It is cheaper to buy it in bulk
He received a mass of correspondence
The volume of exports

#### Weight

A definite mass of iron, lead, brass, or other metal, to be used for ascertaining the weight of other bodies; as, an ounce weight.

#### Mass

A musical setting for a Mass;
They played a Mass composed by Beethoven

#### Weight

The resistance against which a machine acts, as opposed to the power which moves it.

#### Mass

A sequence of prayers constituting the Christian eucharistic rite;
The priest said Mass

#### Weight

To load with a weight or weights; to load down; to make heavy; to attach weights to; as, to weight a horse or a jockey at a race; to weight a whip handle.
The arrows of satire, . . . weighted with sense.

#### Mass

Join together into a mass or collect or form a mass;
Crowds were massing outside the palace

#### Weight

To assign a weight to; to express by a number the probable accuracy of, as an observation. See Weight of observations, under Weight.

#### Mass

Occurring widely (as to many people);
Mass destruction

#### Weight

To load (fabrics) as with barite, to increase the weight, etc.

#### Mass

Gathered or tending to gather into a mass or whole;
Aggregate expenses include expenses of all divisions combined for the entire year
The aggregated amount of indebtedness

#### Weight

To assign a numerical value expressing relative importance to (a measurement), to be multiplied by the value of the measurement in determining averages or other aggregate quantities; as, they weighted part one of the test twice as heavily as part 2.

#### Mass

A property that determines the object's resistance to acceleration.
Despite its size, the lead ball's mass gives it substantial inertia.

#### Weight

The vertical force exerted by a mass as a result of gravity

#### Mass

The quantity of matter conserved in physical reactions.
The mass of the reactants equals the mass of the products in a closed system.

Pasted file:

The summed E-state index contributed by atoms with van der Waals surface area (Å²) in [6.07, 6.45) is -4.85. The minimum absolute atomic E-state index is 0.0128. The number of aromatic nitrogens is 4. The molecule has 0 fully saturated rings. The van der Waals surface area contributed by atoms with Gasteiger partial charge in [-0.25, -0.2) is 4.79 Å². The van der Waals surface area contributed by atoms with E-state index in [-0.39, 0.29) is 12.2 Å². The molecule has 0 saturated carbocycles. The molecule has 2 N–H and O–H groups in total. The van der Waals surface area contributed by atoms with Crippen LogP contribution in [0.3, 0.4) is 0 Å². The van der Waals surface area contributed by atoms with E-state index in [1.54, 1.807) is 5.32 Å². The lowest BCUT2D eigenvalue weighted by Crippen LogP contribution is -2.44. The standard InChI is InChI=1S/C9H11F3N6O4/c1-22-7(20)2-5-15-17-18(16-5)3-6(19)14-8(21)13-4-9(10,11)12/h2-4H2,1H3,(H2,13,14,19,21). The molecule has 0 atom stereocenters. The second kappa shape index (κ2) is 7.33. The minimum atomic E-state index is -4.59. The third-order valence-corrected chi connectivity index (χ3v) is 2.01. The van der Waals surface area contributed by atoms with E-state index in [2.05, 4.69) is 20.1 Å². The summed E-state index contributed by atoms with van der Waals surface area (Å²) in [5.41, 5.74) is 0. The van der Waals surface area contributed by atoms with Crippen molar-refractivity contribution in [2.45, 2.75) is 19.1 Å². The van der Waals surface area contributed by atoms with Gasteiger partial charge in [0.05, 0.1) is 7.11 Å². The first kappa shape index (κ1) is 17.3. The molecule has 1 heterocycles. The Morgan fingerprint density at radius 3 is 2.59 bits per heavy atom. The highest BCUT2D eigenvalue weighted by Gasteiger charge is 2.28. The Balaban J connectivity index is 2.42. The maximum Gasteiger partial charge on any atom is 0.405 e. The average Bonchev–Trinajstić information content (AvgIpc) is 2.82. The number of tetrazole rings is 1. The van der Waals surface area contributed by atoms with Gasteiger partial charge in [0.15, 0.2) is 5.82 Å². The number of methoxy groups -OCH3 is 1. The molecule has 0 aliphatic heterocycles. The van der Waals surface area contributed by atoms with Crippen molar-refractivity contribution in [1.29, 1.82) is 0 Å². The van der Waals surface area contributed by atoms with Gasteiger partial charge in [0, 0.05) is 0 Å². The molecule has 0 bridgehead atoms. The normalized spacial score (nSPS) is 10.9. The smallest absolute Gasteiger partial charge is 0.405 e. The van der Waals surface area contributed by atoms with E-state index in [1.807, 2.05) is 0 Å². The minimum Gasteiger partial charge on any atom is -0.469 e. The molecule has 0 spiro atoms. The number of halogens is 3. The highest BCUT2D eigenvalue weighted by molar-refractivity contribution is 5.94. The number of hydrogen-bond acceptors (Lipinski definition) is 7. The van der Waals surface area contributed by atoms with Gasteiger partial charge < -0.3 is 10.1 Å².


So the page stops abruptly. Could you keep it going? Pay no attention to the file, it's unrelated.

#### Weight

Sports equipment used in calisthenic exercises and weightlifting; a weight that is not attached to anything and is raised and lowered by use of the hands and arms

#### Weight

The relative importance granted to something;
His opinion carries great weight

#### Weight

An artifact that is heavy

#### Weight

An oppressive feeling of heavy force;
Bowed down by the weight of responsibility

#### Weight

A system of units used to express the weight of something

#### Weight

A unit used to measure weight;
He placed two weights in the scale pan

#### Weight

(statistics) a coefficient assigned to elements of a frequency distribution in order to represent their relative importance

#### Weight

Weight down with a load

#### Weight

Present with a bias;
He biased his presentation so as to please the share holders

#### Weight

Affects the energy required for movement.
Increasing cargo weight means the elevator uses more energy to ascend.

## Common Curiosities

#### Can weight change without a change in mass?

Yes, weight can change if the strength of the gravitational field changes.

#### What units are used to measure mass?

Mass is measured in kilograms or grams.

#### Does mass change with location?

No, an object's mass remains constant regardless of its location.

#### Can we weigh something without gravity?

Without gravity, we cannot measure weight in the conventional sense, but we can still measure mass.

#### Are mass and weight proportional?

Yes, they are proportional; as mass increases, so does weight, and vice versa.

#### Is mass the same as weight?

No, mass is a measure of matter, while weight is the force of gravity on that mass.

#### What units are used to measure weight?

Weight is commonly measured in newtons or pounds.

#### Why do astronauts float in space?

Astronauts float in space because there is no significant gravitational force exerting a weight on them.

#### How do scales measure weight?

Scales measure weight by the amount of force exerted on them, which is due to gravity's pull on the mass.

#### How do we calculate weight from mass?

Weight is calculated by multiplying mass with the acceleration due to gravity (W = m * g).

#### Is weight a scalar or vector quantity?

Weight is a vector quantity because it has both magnitude and direction.

#### Can the mass of an object be zero?

No, every object with matter has a mass; mass cannot be zero if the object exists.

#### Is mass a vector quantity?

No, mass is a scalar quantity; it does not have direction.

#### Does my weight on Earth reflect my true mass?

Your weight on Earth includes your mass and the effect of Earth's gravity.

#### What happens to weight at the center of the Earth?

At the Earth's center, weight would theoretically be zero, as gravity pulls equally in all directions.

## Share Your Discovery

Share via Social Media
Embed This Content
Embed Code
Share Directly via Messenger